Cuba is not closing its door to U.S. investments

 

“U.S. investors are not an exception for Cuba” and they have “the same opportunities as the rest of the world,” affirmed this Friday Déborah Rivas, general director of foreign investments of the island’s Ministry of Foreign Trade and Investments (MINCEX).

Questioned by OnCuba during the promotional presentation of the 2nd Investment Forum to be held in the already nearby Havana International Trade Fair 2017, Rivas pointed out that the Cuban government is seeking to “diversify the origin of foreign investments” on the island and has “no objection to or particular policy for possible investments from the United States.”

“Foreign investment’s public policy does not distinguish the origin of the capital. Cuba makes no distinctions between its potential investors because they are from one or another country,” she affirmed.

In relation to the possibility of a greater restriction in the commercial exchanges between the two country’s after last June’s announcements by President Donald Trump in Miami, Rivas said that Cuba has not changed “at all” its position in relation to possible business deals with U.S. companies.

“It is the current U.S. administration which can have changed or will change in the future, in addition to maintaining the blockade that continues being a fundamental obstacle for Cuba’s economic development,” she added.

The MINCEX director of foreign investments recalled that the blockade affects not just the possibilities of foreign investment on the island but also “any development in the commercial, financial or economic field in general” and restricts the possibilities of the very U.S. companies interested in investing in Cuba.

“U.S. companies are restricted by their country’s laws and not by the regulatory framework established by the Cuban government,” she noted.

A forum to boost and facilitate investments

The 2nd Investment Forum that will be held in FIHAV 2017 will seek to boost and facilitate foreign investment in Cuba, one of the Cuban government’s principal bets for the island’s wished-for economic leap.

During its presentation last Friday in the Havana Convention Center, Déborah Rivas commented that the meeting will be held October 31-November 1, and one of its principal moments will be Minister Rodrigo Malmierca’s presentation of the 2017-2018 Opportunities Portfolio.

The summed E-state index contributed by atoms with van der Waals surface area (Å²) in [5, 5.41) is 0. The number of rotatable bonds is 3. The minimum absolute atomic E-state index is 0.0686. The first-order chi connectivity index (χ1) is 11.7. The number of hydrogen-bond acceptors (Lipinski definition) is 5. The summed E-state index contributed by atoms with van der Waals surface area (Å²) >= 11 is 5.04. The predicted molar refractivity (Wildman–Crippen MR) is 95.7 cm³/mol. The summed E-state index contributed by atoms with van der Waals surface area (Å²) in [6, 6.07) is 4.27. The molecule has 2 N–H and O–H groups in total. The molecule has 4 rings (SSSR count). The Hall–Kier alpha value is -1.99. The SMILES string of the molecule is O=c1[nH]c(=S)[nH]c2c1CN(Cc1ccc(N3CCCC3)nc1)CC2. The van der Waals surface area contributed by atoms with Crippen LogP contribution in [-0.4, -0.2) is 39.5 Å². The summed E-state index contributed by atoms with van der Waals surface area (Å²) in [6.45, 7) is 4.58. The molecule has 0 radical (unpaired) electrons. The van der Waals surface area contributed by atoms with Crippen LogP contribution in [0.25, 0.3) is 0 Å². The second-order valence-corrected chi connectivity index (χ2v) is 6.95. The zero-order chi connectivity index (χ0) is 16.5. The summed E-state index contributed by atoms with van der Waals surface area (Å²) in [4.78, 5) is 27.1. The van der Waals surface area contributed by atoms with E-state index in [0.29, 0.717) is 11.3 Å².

This time the portfolio will include more than 450 projects – in 2016 there were 395 – which will offer “important investment opportunities” in the island’s principal sectors, Rivas specified.

Another of the forum’s high points will be the bilateral meetings between foreign businesspeople and their Cuban counterparts in search of materializing business possibilities. These meetings can be organized beforehand through a website established for this, in which those interested can register up until October 20 and find the program as well as information about the legal framework and foreign investment policy in Cuba.

During the second day of sessions two panels will be held – one about the agribusiness sector and another about the industrial sector – in which the representatives of Cuban ministries and companies will make presentations about their respective sectors in the presence of potential foreign investors.

A moment has also been set aside for the Mariel Special Development Zone (ZEDM), the star foreign investment project in Cuba, which has already been functioning for four years.

According to Wendy Miranda, ZEDM director of coordination and procedures, the presentation will be made in the morning of November 1 and will be an opportunity to exchange with the investors already present there and with those interested in establishing themselves there, as well as to show the new approved projects, as is done each year in the context of FIHAV.

In addition, the new ZEDM website – made together with the University of Computer Sciences (UCI) – and a promotional video that updates potential investors about the vision and current perspectives of the development zone will be presented.

With the incorporation last March of projects from Portugal, Panama, Brazil and Spain, the users of the ZEDM now amount to 24 from 11 countries, including Cuba, and eight of which were already established there at the time.

The 2nd Investment Forum will be closed on the evening of November 1 and it is expected that agreements that can materialize in the following months will emerge from it.

During its first version in FIHAV 2016, around 100 businesspeople from 38 countries participated, and they made more than 200 dates with Cuban entities. From these dates investments in sectors like tourism and the use of renewable energy were born, according to Déborah Rivas.

According to comments by MINCEX Minister Rodrigo Malmierca in the opening of the 1st Investment Forum in FIHAV 2016, Cuba needs some two billion dollars in foreign direct capital to make its economy advance, a figure that up until now the country hasn’t been able to attract.

At that time, Malmierca underlined that foreign direct investment is an essential way of having access to foreign financial sources and said that they will be impossible to attract if improvisations are made, previous mistakes are repeated or the possible investments are not studied in detail.

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